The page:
The Hyundai Kona (2023) is a good one. A silent force that never screams for attention. With its low consumption and acceptable price, it could well become a Dutch crowd favorite.
That it is not striking at all; the Hyundai Kona is pleasantly unobtrusive. Externally, the new Kona has made a huge growth spurt compared to its predecessor: it became 18.5 centimeters longer and falls exactly between the Bayon and the Tucson in the Hyundai hierarchy. At the front, the narrow light strip across the entire width of the car is striking. The Kona looks very different from a model like the Ioniq 5 or 6; the Hyundai models do not have a family face.
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What is striking is that it was not the petrol version, but the electric Kona that was developed first. The petrol and hybrid versions were created on this basis. The Hyundai Kona is built on the K3 platform on which the Be Niro which already appeared on the market last year. It is available as a 1.0 T-GDI mild hybrid (120 hp, with manual gearbox) and - like our test car - as a 'normal' hybrid (141 hp). An electric Hyundai Kona will follow later this year.
Nobody buys a Hyundai Kona to win traffic light sprints. It takes its time for the sprint to 100 km/h (10.9 seconds) and the top speed of 165 km/h is modest. But why would Hyundai go out of its way? Never for a moment are you waiting for faster sprints and more power on the busy Dutch roads with all their speed limits. A spacious, comfortable and economical car is much more useful to you during trips to the supermarket, to your (grand)children's sports club or on a weekend trip.
And that is where the Kona excels. When driving away and at low speed, it runs solely on the electric motor. You will notice it when the petrol engine kicks in, but it is done in a civilized manner. The 43.5 hp electric motor and the four-cylinder with 105 hp respond to each other like the choir and orchestra in Beethoven's famous Ninth. The electric motor helps to return power to the battery when braking. You determine how powerfully this happens with the paddle behind the wheel. Without driving like a cheapskate, you can achieve decent consumption figures. We achieve 4.8 l/100 km (1 in 20.8) and that is only 0.1 liter above the consumption stated by Hyundai.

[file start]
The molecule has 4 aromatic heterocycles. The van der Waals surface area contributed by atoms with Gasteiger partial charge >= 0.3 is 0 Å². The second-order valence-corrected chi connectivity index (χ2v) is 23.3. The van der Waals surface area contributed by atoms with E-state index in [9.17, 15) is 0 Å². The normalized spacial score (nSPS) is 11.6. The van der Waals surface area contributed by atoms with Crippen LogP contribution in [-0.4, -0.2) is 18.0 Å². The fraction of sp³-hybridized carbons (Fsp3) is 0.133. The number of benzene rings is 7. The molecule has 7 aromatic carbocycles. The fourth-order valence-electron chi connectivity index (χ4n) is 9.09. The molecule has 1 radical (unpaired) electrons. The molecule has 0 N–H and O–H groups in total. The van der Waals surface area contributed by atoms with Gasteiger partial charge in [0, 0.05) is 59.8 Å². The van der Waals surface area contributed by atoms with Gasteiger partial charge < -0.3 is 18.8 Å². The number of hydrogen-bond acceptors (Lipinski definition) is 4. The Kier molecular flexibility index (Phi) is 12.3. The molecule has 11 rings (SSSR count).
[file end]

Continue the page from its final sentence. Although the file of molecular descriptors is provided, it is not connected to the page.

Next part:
The tuning of the chassis is comfortable: it neatly overcomes the many bumps in residential areas and on the highway you notice very little of the bumps in the road. Furthermore, you can easily travel with four adults and we have recently driven few cars where the controls are so logical. You do not have to delve deeply into the menu structure of the infotainment system for the most important functions, the many buttons automatically show the way.
It's a downside that we can't blame Hyundai; the brand simply follows EU rules. One button played a key role in every ride we took with the Kona. That button has an asterisk and when you press it, you can turn off the ADAS safety systems that assist the driver while driving.
EU legislation is now so strict that from July 2024, every new model must have a system that warns if you exceed the prevailing speed limit. Not with a modest light, but with clearly audible sound signals. In the Kona, a strict fatigue assistant also watches you, with its own beep sound. A third beep sounds when you approach a fixed speed camera, while beep number 4 warns overzealously if you drive too close to fellow road users. All systems treat you to a blistering beep concert during the entire ride.
Fortunately, it is also a piece of cake to switch them off and you can do that if you press the asterisk. You can then switch off each system individually via the screen. Peace returns, but temporarily, because with every new ride you have to switch everything off again. Get used to it if you have a new car in mind, because from the summer of 2024 the systems will be mandatory on every new car.
Even the prices of the Kona are reasonable. The 1.0 T-GDI costs at least 29,995 euros, for the 1.6 HEV you pay 4,000 euros more. And then the final agreement still has to come. The Kona Electric will be launched later this year - the car that is the basis of the hybrid we drive. There will be two versions, one with a 48.4 kWh battery (range 377 km) and one with a 65.4 kWh battery (514 km). It is not yet known how much the electric Hyundai Kona will cost.
The Hyundai Kona has remained very ordinary and that is what makes it special. Don't expect fast sprints, no fancy dashboards with colors and atmospheric worlds, but a comfortable car with good fuel consumption and lots of space. It is unpretentious and that is our sincere compliment to Hyundai.
This post was last modified on September 13, 2023 5:14 am
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